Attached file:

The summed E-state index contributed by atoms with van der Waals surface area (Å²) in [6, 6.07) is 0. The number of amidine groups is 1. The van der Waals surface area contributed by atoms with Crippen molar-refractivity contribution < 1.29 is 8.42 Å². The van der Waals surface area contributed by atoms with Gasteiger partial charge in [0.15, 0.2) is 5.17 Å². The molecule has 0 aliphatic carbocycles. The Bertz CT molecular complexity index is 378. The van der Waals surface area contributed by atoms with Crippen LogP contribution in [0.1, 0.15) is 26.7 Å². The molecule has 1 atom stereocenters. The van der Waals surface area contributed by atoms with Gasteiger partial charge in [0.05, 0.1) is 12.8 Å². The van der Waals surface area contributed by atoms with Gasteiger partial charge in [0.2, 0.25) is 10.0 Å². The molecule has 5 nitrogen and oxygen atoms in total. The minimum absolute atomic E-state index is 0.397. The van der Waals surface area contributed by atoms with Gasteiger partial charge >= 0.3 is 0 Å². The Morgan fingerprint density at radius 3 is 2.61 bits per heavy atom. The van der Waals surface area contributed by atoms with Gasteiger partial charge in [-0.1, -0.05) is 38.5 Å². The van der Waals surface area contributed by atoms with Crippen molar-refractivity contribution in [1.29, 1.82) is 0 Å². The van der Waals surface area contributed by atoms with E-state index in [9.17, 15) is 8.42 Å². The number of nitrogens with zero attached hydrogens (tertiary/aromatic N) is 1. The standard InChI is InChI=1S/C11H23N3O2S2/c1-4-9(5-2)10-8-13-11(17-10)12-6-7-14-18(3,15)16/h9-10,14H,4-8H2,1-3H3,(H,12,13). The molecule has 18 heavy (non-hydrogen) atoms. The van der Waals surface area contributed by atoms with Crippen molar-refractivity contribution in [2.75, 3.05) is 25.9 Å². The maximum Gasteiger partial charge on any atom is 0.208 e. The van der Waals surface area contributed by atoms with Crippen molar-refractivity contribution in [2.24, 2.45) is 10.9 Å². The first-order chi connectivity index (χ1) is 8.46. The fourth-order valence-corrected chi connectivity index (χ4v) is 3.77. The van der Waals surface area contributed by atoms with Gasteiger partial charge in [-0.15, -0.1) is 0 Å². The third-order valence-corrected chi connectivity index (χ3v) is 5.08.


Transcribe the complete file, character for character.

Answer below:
The summed E-state index contributed by atoms with van der Waals surface area (Å²) in [6, 6.07) is 0. The number of amidine groups is 1. The van der Waals surface area contributed by atoms with Crippen molar-refractivity contribution < 1.29 is 8.42 Å². The van der Waals surface area contributed by atoms with Gasteiger partial charge in [0.15, 0.2) is 5.17 Å². The molecule has 0 aliphatic carbocycles. The Bertz CT molecular complexity index is 378. The van der Waals surface area contributed by atoms with Crippen LogP contribution in [0.1, 0.15) is 26.7 Å². The molecule has 1 atom stereocenters. The van der Waals surface area contributed by atoms with Gasteiger partial charge in [0.05, 0.1) is 12.8 Å². The van der Waals surface area contributed by atoms with Gasteiger partial charge in [0.2, 0.25) is 10.0 Å². The molecule has 5 nitrogen and oxygen atoms in total. The minimum absolute atomic E-state index is 0.397. The van der Waals surface area contributed by atoms with Gasteiger partial charge >= 0.3 is 0 Å². The Morgan fingerprint density at radius 3 is 2.61 bits per heavy atom. The van der Waals surface area contributed by atoms with Gasteiger partial charge in [-0.1, -0.05) is 38.5 Å². The van der Waals surface area contributed by atoms with Crippen molar-refractivity contribution in [1.29, 1.82) is 0 Å². The van der Waals surface area contributed by atoms with E-state index in [9.17, 15) is 8.42 Å². The number of nitrogens with zero attached hydrogens (tertiary/aromatic N) is 1. The standard InChI is InChI=1S/C11H23N3O2S2/c1-4-9(5-2)10-8-13-11(17-10)12-6-7-14-18(3,15)16/h9-10,14H,4-8H2,1-3H3,(H,12,13). The molecule has 18 heavy (non-hydrogen) atoms. The van der Waals surface area contributed by atoms with Crippen molar-refractivity contribution in [2.75, 3.05) is 25.9 Å². The maximum Gasteiger partial charge on any atom is 0.208 e. The van der Waals surface area contributed by atoms with Crippen molar-refractivity contribution in [2.24, 2.45) is 10.9 Å². The first-order chi connectivity index (χ1) is 8.46. The fourth-order valence-corrected chi connectivity index (χ4v) is 3.77. The van der Waals surface area contributed by atoms with Gasteiger partial charge in [-0.15, -0.1) is 0 Å². The third-order valence-corrected chi connectivity index (χ3v) is 5.08.